Concert review: Pianist Thomas Ang unfazed by rumbles from National Day Parade preview

Pianist Thomas Ang showed his skill during his recital, masterfully performing pieces despite the rumbles coming from the National Day Parade preview that was being held nearby. -- PHOTO: PATRICK ANG
Pianist Thomas Ang showed his skill during his recital, masterfully performing pieces despite the rumbles coming from the National Day Parade preview that was being held nearby. -- PHOTO: PATRICK ANG


Thomas Ang, Piano

Esplanade Recital Studio/Saturday

Pianists can consider themselves extremely fortunate, considering the vast amount of music written for the instrument. Despite this, only a small percentage of these works is ever performed.

Singaporean Thomas Ang has gained a reputation for being somewhat of a maverick, daring to venture beyond the tried and tested. While his fellow colleagues are diligently churning out Chopin and Rachmaninov etudes, his preference is for the more off-beat repertoire.

His latest recital showed there was more to this young pianist than just his interest in obscure works. The composers Sigfrid Karg-Elert and Hans Gal may appear more often in trivia than in concerts, but Ang masterfully characterised the post-romantic nature of their works and it was a pity that the unfamiliar programme could have kept audiences away.

Electing to open the evening with Brahms' Variations on a theme of Schumann Op 9, he set the bar high for himself with a breath-takingly profound performance. It is not often that the Steinway grand in the Esplanade Recital Studio spoke the way it did and Ang's infinite variety of touches and colour brought the work to life, perfectly evoking the extreme facets of Schumann's multiple personalities.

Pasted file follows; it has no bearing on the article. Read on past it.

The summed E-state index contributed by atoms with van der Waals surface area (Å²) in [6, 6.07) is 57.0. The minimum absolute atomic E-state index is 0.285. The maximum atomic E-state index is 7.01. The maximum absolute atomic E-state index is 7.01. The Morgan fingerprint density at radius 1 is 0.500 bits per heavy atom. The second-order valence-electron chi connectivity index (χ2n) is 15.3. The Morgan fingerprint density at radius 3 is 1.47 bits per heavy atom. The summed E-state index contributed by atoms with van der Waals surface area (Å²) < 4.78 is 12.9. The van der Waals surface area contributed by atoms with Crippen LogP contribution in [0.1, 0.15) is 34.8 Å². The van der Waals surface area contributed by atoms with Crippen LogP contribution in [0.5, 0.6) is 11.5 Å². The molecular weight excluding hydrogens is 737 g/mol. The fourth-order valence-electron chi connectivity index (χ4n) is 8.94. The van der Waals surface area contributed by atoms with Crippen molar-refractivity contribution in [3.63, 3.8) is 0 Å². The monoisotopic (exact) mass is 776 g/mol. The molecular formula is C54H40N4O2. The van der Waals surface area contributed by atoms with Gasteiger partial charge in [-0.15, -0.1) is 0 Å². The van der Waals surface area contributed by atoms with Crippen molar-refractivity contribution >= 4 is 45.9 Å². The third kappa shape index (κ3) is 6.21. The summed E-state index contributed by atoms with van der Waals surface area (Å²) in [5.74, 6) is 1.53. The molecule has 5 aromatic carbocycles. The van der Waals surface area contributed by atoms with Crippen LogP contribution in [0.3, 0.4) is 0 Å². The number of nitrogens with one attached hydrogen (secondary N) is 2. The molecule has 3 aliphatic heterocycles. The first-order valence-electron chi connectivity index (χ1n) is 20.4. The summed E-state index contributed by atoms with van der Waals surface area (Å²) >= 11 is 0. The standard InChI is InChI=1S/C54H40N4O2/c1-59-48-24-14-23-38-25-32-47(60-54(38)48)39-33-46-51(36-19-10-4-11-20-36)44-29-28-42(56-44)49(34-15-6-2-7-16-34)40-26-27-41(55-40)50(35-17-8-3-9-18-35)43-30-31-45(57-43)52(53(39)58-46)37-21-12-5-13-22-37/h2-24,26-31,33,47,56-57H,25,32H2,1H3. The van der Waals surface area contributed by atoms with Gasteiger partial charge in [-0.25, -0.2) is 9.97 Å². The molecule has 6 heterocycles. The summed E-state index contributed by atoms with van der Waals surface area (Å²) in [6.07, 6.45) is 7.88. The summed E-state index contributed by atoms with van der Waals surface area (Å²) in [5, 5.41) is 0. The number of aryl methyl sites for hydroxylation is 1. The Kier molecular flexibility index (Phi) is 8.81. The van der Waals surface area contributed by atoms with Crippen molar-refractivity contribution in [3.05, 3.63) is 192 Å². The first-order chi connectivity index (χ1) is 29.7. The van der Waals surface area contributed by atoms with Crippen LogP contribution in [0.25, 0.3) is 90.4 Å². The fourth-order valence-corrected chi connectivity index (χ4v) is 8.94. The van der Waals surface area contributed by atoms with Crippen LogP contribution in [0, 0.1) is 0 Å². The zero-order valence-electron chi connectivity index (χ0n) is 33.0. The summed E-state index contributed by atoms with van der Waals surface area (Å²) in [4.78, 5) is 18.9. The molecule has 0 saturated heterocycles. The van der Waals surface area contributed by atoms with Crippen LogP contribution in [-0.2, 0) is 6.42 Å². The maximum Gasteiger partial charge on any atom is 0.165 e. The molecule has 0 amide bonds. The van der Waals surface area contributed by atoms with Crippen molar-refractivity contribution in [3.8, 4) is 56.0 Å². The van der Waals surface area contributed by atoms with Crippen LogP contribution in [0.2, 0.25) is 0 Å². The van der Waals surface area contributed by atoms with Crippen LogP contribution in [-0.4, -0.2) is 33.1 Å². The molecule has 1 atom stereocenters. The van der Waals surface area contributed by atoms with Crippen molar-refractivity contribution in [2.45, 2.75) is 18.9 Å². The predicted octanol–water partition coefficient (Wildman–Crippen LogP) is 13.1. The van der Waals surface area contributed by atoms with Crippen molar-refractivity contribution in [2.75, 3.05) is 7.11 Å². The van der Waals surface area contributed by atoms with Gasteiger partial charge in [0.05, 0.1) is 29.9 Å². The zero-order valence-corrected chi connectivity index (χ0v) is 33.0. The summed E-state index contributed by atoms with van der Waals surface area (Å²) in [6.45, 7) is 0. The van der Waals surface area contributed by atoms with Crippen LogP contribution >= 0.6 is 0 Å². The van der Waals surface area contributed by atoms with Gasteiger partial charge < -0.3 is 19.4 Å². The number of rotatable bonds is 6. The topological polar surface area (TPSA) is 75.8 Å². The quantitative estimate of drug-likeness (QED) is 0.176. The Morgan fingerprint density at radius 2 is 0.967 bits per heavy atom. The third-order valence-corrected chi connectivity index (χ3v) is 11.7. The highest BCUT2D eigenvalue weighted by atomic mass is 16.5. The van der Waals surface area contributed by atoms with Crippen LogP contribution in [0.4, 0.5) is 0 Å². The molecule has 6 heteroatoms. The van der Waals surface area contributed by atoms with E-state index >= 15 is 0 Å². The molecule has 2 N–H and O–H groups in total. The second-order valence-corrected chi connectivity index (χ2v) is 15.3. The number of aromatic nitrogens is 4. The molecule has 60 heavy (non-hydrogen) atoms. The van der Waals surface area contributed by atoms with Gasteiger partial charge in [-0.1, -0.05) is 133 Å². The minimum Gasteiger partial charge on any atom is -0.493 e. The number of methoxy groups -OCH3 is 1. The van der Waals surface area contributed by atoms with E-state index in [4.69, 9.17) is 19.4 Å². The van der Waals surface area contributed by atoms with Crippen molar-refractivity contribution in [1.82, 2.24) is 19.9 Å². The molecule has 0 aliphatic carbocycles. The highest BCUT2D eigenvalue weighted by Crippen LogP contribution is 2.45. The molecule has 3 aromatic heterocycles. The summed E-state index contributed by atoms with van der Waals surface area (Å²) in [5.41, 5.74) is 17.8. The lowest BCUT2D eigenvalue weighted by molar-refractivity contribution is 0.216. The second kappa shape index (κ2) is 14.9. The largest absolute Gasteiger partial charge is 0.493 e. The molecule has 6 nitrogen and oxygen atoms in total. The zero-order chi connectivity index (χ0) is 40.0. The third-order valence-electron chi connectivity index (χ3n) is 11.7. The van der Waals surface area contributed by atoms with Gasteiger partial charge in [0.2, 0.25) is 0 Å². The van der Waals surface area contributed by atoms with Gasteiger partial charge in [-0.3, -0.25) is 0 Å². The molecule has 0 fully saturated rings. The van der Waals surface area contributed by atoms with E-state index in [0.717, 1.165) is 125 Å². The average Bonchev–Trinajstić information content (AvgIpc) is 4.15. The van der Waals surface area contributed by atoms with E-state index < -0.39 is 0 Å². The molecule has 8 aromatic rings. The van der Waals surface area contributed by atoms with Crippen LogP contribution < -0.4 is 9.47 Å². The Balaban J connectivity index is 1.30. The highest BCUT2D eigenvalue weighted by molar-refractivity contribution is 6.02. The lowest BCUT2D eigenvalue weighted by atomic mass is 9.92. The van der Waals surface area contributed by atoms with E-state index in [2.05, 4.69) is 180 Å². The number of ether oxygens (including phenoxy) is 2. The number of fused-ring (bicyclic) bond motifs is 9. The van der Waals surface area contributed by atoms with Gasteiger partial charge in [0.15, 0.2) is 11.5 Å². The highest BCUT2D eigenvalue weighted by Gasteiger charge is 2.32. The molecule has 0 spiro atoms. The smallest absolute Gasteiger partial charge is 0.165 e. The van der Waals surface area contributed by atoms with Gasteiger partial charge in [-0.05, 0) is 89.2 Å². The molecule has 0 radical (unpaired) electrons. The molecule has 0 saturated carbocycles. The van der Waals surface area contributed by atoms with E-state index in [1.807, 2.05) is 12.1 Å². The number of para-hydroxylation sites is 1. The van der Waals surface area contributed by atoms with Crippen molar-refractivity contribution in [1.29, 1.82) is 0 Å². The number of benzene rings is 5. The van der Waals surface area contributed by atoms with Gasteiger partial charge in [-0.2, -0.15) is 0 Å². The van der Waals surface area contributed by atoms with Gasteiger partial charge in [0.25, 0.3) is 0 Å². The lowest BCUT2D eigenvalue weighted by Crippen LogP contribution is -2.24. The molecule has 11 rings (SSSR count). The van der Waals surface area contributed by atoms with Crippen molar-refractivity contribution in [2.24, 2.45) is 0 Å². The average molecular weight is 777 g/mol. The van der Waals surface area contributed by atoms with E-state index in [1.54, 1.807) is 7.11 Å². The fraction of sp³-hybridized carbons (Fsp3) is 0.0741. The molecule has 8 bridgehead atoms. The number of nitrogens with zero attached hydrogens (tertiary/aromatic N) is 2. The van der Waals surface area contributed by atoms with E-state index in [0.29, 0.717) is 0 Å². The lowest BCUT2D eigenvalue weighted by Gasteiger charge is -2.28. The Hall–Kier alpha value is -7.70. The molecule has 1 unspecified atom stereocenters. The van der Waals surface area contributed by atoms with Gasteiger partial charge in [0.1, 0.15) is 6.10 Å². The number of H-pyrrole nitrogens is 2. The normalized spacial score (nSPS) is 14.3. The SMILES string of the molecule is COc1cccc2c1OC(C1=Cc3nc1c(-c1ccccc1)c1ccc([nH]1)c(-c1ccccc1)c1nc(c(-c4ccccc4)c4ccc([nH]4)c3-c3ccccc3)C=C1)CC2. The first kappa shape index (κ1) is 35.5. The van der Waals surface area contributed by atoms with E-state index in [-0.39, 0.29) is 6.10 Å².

Even the intrusion of rumbles from the National Day Parade preview held close by did little to faze him as he tossed off pyrotechnics of his own in Leopold Godowsky's Pasacaglia on a theme from Schubert's Unfinished Symphony, which started with a hauntingly eerie baseline used throughout the work. The Polish composer has written some of the most deviantly treacherous works, but it proved to be a cakewalk for Ang as his transcendental technique handled the dazzling filligree with panache and more.

While lesser pianists would have been proud to simply pound out the notes, Ang took great care to note their purpose on the score.

Hexameron Op 97 by Karg-Elert and Hans Gal's 3 Little Pieces Op 65 brought out the pianist's artistry and more delicate nature.

The six contrasting pieces of the impressionistic Hexameron draws inspiration from composers such as Scriabin, Alkan and Debussy. Ang showed off his full range of emotions, drawing pictures of tranquillity in the Erotikon, a spirited march in Ritornell and the temperamental Ballade. Although technically less demanding than the Godowsky Pasacaglia, it nevertheless requires a pianist of the highest calibre to capture the essence of the work.

Unlike his more well-known contemporaries, Hans Gal embraced tonality and had no interest in the avant-garde and neo-classical movement that swept 20th-century classical music. The angular dissonances in the Humoresque reminded one of Shostakovich and Prokofiev, and Ang was fully alert to this.

His limitless imagination brought out some sparkling articulation in the light-hearted Scherzino, which contrasted well with the more pastoral Melody.

Showing that he is equally adept at music of all genres, he brought out the bubbly champagne in Kapustin's Andante Op 58 and dedicated a transcription of Richard Strauss' Allerseelen to his teacher Yap Chiu Yuen.

While he may not garner a rabid following that the likes of Lang Lang and Yuja Wang enjoy, he certainly makes a strong case to be named heir apparent to Marc-Andre Hamelin.

This concert was the latest in a series of recitals presented and sponsored by the Kris Foundation, whose founder Kris Tan was recently recognised with the Friend of the Arts award. More of the same, please.

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